6. Allow the rat to go in and out of the box at liberty.
  7. Offer the box in many sessions, watching to see that the rat increasingly becomes comfortable going further and further inside.
  8. Once the rat is comfortable exploring the box, offer it with and without a treat, and extend the session periods.
  9. This may take 2 tries, or 25 tries, 5 minutes each, or 10 minutes, or 20 minutes, over several days. Patience is key, so that the rat has a pleasant, safe experience of the box.
  10. RESULT: Placing the box at the cage door will trigger the rat to come willingly and quickly to the box, and enter it.
  11. When she is comfortably staying inside the box for several moments, slide your hand (gloved if the rat bites) across the opening. Warning: Don’t underestimate the power of the rat’s nose – she may push through your fingers.

Part II of III: Teach the rat to move INTO a new cage FROM the shuttle:

  1. As you move to the new cage, anticipate the rat will want to push through your hand, and shore up your block of the entry hole (use your hand or gloved hand).
  2. Move the shuttle box to the new cage, and position it at the opening. Make "one road ahead", into the cage. Insure that no escape spots are present.
  3. Depending on your cage, you may want to move your hand to the bottom of the box opening, position your open palm, and offer your wrist as a bridge or ramp.
  4. Repeat Part I in reverse: allow the rat to exit the box at her own pace. She will sniff the new area to determine safety or familiarity, or the presence of treats, and slowly exit.
  5. If she is reluctant to exit the box, put cereal on the cage floor.
  6. Leave the box in place at the opening and allow her to return, moving in and out at liberty. The box is safety from the new scary surroundings..

Part III of III: If the rat is too frightened to approach the box at the cage door:

A. The set-up:

  1. Use a box size that will fit easily through the cage door. Be able to maneuver the box around inside the cage.
  2. If you have a severely frightened rat, this can be the only box she has. You will want to minimize hidey spots so that she can focus on the box. Set up the rat to successfully use the transport box.
  3. At the beginning leave the box inside the cage for a few days. Watch to see that the rat begins to use it comfortably.
  4. Leave a small treat every so often inside the box.

B. Goals:

  1. The goal is to show the rat, "this is what I want you to do when I offer you a box, and in fact you will have a great experience. There's something to look forward to."
  2. Move the box slowly towards her in a way that asks, "Here's a box. It has a yummy inside. I would like you to go inside the box.".
  3. If she is already inside the box when you begin, take advantage of this by sliding your (gloved or not) hand over the opening and remove it gently.
  4. Warning: Watch that the rat does not perceive you as trying to corner, chase, or push her by pushing the box at her. If you inadvertently frighten her or use the box aggressively (from her perspective), this may make the box experience more negative, and compromise altogether the transport box training.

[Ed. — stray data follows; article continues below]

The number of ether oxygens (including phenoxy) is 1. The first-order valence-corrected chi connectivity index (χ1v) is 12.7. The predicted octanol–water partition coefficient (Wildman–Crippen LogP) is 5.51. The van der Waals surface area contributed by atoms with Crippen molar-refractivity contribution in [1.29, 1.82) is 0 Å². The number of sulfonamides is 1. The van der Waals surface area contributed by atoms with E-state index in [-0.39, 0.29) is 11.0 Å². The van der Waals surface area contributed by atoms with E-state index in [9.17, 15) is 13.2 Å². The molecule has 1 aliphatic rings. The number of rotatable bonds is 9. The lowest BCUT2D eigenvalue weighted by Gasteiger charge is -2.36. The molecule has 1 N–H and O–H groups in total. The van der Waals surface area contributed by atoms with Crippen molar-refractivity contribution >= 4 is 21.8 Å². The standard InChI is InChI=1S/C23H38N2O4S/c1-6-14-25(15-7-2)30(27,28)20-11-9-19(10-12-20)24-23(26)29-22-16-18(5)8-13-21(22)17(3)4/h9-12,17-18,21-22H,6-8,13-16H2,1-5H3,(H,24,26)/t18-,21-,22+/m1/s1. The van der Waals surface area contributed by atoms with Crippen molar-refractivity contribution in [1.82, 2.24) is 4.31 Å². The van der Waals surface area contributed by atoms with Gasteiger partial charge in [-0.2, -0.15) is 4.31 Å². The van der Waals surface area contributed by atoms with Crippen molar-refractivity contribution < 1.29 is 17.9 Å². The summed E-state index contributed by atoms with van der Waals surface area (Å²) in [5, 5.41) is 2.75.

C. The process:

  1. As you begin, the rat may move to another spot in the cage. Wait until she stops, and then slowly reposition the box near her. Stay as far back as you need to so that you see her interested and cautious, but not showing more fear. This could be 6 inches or 12 inches depending on the rat.
  2. If she moves again try repositioning the box 3-4 times only. If no success, leave it and the treat. Repeat later.
  3. If she stays in place and doesn't react fearfully, move the box a little closer. Pause for a few seconds and repeat.
  4. What to look for: When I've done this method, the rat usually eyes the box, thinks about my request, and when the box is just the right distance away, she will willingly move into it. At this point I slide my (gloved or not) hand over the opening and smoothly remove the box.
  5. Move the rat to the new cage, and set the box inside. Set a treat just outside the box. The rat may or may not leave it. If she doesn't exit after a few minutes, reverse the process and return the box to the original cage. Repeat this session until the rat begins to feel more comfortable.
  6. If the method is successful, begin to transition to Part I of this method.

How does the rat learn? You can tune in and watch these happen:

  1. Luring
    1. Luring helps early on. The rat smells the yummy treat inside the box (or in the new cage).
    2. The smell draws her to approach the scary box (or exit into the new cage).
    3. Result: By the presence of the treat, she is encouraged to approach and go into the box (or go into the new cage).
  2. Positive reinforcement:
    1. Rat does a desired behavior, such as step into a box (or from the shuttle to the new cage).
    2. Rat promptly/immediately receives a reinforcement (sometimes called a reward, the treat you know the rat likes).
    3. Result: Rat behavior of stepping inside the box (or going willingly into the new cage) increases.
  3. Positive reinforcement:
    1. Rat steps into a box (or into the next cage from the shuttle).
    2. Immediate reinforcement: Her Rat's curious nature means she wants to explore the new box (or the new cage). When allowed to do so at her own pace, she experiences this as rewarding. Later on, the appearance of the box at the cage door will signal "off to new fun adventures", which is another form of reinforcement.
    3. Result: Rat behavior of stepping inside and staying inside the box (or willingly moving into the new cage) increases.
  4. Desensitization:
    1. Allowed to approach the box (or exit the box into the new cage) at her own pace, she is exposed to the scary box in tiny increments.
    2. Repeated exposure to a scary thing this way causes it to loose its scariness.
    3. Result: Rat behavior of stepping inside and staying inside the box (or moving from the shuttle into the new cage, and staying there) increases.

In this first video, if you have a fearful rat who hides in the cage, help her use a transport box and you'll have an excellent way to remove her from the cage without a fuss. Here's one video showing this method. Below it are other videos showcasing rats who are well-trained, using a box.

Karen Borga's unsocialized adopted lab rats are well-trained to use a transport box.

In the first video Karen demonstrates with a pouch. The 2nd two videos use a box.